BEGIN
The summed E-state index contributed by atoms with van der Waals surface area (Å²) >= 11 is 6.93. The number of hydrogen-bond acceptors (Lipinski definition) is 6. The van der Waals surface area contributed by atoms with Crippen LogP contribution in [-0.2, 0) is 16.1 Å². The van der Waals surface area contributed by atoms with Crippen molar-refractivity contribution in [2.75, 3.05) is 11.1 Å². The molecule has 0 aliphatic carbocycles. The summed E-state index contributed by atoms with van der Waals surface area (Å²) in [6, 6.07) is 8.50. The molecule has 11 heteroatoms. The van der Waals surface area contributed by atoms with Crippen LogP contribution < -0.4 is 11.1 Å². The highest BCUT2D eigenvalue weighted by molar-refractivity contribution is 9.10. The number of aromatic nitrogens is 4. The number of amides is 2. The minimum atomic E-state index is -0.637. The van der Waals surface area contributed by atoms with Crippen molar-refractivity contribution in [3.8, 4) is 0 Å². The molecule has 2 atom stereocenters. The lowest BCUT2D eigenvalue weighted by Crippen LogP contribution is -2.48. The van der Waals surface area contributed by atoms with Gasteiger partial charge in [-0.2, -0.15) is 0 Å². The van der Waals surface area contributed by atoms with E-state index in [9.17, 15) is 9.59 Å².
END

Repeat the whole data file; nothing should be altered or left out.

The summed E-state index contributed by atoms with van der Waals surface area (Å²) >= 11 is 6.93. The number of hydrogen-bond acceptors (Lipinski definition) is 6. The van der Waals surface area contributed by atoms with Crippen LogP contribution in [-0.2, 0) is 16.1 Å². The van der Waals surface area contributed by atoms with Crippen molar-refractivity contribution in [2.75, 3.05) is 11.1 Å². The molecule has 0 aliphatic carbocycles. The summed E-state index contributed by atoms with van der Waals surface area (Å²) in [6, 6.07) is 8.50. The molecule has 11 heteroatoms. The van der Waals surface area contributed by atoms with Crippen LogP contribution < -0.4 is 11.1 Å². The highest BCUT2D eigenvalue weighted by molar-refractivity contribution is 9.10. The number of aromatic nitrogens is 4. The number of amides is 2. The minimum atomic E-state index is -0.637. The van der Waals surface area contributed by atoms with Crippen molar-refractivity contribution in [3.8, 4) is 0 Å². The molecule has 2 atom stereocenters. The lowest BCUT2D eigenvalue weighted by Crippen LogP contribution is -2.48. The van der Waals surface area contributed by atoms with Gasteiger partial charge in [-0.2, -0.15) is 0 Å². The van der Waals surface area contributed by atoms with E-state index in [9.17, 15) is 9.59 Å².